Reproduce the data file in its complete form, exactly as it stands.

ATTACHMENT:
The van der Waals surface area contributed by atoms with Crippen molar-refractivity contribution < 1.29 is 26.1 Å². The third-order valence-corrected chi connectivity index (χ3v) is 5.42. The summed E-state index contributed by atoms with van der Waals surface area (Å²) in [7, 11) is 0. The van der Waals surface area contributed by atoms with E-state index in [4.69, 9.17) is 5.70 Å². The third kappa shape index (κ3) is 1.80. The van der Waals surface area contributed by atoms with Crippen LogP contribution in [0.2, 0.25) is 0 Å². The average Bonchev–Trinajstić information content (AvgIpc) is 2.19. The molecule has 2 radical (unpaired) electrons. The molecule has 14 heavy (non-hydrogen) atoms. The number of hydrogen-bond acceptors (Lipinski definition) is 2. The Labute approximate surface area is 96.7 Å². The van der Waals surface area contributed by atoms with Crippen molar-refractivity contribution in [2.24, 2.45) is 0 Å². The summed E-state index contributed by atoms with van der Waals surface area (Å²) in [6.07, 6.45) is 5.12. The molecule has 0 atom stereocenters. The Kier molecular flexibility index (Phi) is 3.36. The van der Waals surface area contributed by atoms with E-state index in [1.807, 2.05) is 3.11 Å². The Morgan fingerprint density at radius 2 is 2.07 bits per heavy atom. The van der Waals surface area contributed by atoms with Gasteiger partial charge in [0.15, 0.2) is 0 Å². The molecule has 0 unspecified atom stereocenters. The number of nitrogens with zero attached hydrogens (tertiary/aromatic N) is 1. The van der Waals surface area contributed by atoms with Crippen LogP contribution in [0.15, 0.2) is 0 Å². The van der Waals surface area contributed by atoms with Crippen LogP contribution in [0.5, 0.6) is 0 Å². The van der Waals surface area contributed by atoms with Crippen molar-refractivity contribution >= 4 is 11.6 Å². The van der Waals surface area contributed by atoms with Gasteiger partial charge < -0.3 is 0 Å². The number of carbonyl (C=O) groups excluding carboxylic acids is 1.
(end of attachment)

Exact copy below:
The van der Waals surface area contributed by atoms with Crippen molar-refractivity contribution < 1.29 is 26.1 Å². The third-order valence-corrected chi connectivity index (χ3v) is 5.42. The summed E-state index contributed by atoms with van der Waals surface area (Å²) in [7, 11) is 0. The van der Waals surface area contributed by atoms with E-state index in [4.69, 9.17) is 5.70 Å². The third kappa shape index (κ3) is 1.80. The van der Waals surface area contributed by atoms with Crippen LogP contribution in [0.2, 0.25) is 0 Å². The average Bonchev–Trinajstić information content (AvgIpc) is 2.19. The molecule has 2 radical (unpaired) electrons. The molecule has 14 heavy (non-hydrogen) atoms. The number of hydrogen-bond acceptors (Lipinski definition) is 2. The Labute approximate surface area is 96.7 Å². The van der Waals surface area contributed by atoms with Crippen molar-refractivity contribution in [2.24, 2.45) is 0 Å². The summed E-state index contributed by atoms with van der Waals surface area (Å²) in [6.07, 6.45) is 5.12. The molecule has 0 atom stereocenters. The Kier molecular flexibility index (Phi) is 3.36. The van der Waals surface area contributed by atoms with E-state index in [1.807, 2.05) is 3.11 Å². The Morgan fingerprint density at radius 2 is 2.07 bits per heavy atom. The van der Waals surface area contributed by atoms with Gasteiger partial charge in [0.15, 0.2) is 0 Å². The molecule has 0 unspecified atom stereocenters. The number of nitrogens with zero attached hydrogens (tertiary/aromatic N) is 1. The van der Waals surface area contributed by atoms with Crippen LogP contribution in [0.15, 0.2) is 0 Å². The van der Waals surface area contributed by atoms with Crippen LogP contribution in [0.5, 0.6) is 0 Å². The van der Waals surface area contributed by atoms with Crippen molar-refractivity contribution >= 4 is 11.6 Å². The van der Waals surface area contributed by atoms with Gasteiger partial charge < -0.3 is 0 Å². The number of carbonyl (C=O) groups excluding carboxylic acids is 1.